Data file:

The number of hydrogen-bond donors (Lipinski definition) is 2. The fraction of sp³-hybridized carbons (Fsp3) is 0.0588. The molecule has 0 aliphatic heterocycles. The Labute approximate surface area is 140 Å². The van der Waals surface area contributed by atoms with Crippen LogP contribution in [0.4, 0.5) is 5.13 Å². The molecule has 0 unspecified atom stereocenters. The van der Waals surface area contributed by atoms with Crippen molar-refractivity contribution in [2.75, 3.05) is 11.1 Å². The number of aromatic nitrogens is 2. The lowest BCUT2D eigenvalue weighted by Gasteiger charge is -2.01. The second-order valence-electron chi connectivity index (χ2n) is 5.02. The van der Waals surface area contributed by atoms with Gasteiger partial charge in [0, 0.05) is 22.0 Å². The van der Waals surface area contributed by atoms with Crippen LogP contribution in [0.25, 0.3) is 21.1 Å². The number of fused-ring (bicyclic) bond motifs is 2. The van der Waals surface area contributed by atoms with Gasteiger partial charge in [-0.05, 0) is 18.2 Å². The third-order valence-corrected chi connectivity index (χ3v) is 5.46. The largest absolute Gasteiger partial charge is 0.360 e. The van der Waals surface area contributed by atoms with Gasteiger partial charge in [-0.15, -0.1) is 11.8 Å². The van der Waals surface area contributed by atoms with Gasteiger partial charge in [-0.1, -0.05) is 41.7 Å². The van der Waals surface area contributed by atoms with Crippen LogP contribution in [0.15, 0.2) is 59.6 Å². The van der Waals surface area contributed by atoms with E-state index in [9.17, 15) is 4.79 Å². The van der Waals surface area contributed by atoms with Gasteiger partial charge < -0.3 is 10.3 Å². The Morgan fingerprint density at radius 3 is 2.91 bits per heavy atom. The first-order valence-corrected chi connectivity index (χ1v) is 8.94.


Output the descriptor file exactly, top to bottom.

The number of hydrogen-bond donors (Lipinski definition) is 2. The fraction of sp³-hybridized carbons (Fsp3) is 0.0588. The molecule has 0 aliphatic heterocycles. The Labute approximate surface area is 140 Å². The van der Waals surface area contributed by atoms with Crippen LogP contribution in [0.4, 0.5) is 5.13 Å². The molecule has 0 unspecified atom stereocenters. The van der Waals surface area contributed by atoms with Crippen molar-refractivity contribution in [2.75, 3.05) is 11.1 Å². The number of aromatic nitrogens is 2. The lowest BCUT2D eigenvalue weighted by Gasteiger charge is -2.01. The second-order valence-electron chi connectivity index (χ2n) is 5.02. The van der Waals surface area contributed by atoms with Gasteiger partial charge in [0, 0.05) is 22.0 Å². The van der Waals surface area contributed by atoms with Crippen LogP contribution in [0.25, 0.3) is 21.1 Å². The number of fused-ring (bicyclic) bond motifs is 2. The van der Waals surface area contributed by atoms with Gasteiger partial charge in [-0.05, 0) is 18.2 Å². The third-order valence-corrected chi connectivity index (χ3v) is 5.46. The largest absolute Gasteiger partial charge is 0.360 e. The van der Waals surface area contributed by atoms with Gasteiger partial charge in [-0.15, -0.1) is 11.8 Å². The van der Waals surface area contributed by atoms with Gasteiger partial charge in [-0.1, -0.05) is 41.7 Å². The van der Waals surface area contributed by atoms with Crippen LogP contribution in [0.15, 0.2) is 59.6 Å². The van der Waals surface area contributed by atoms with E-state index in [9.17, 15) is 4.79 Å². The van der Waals surface area contributed by atoms with Gasteiger partial charge < -0.3 is 10.3 Å². The Morgan fingerprint density at radius 3 is 2.91 bits per heavy atom. The first-order valence-corrected chi connectivity index (χ1v) is 8.94.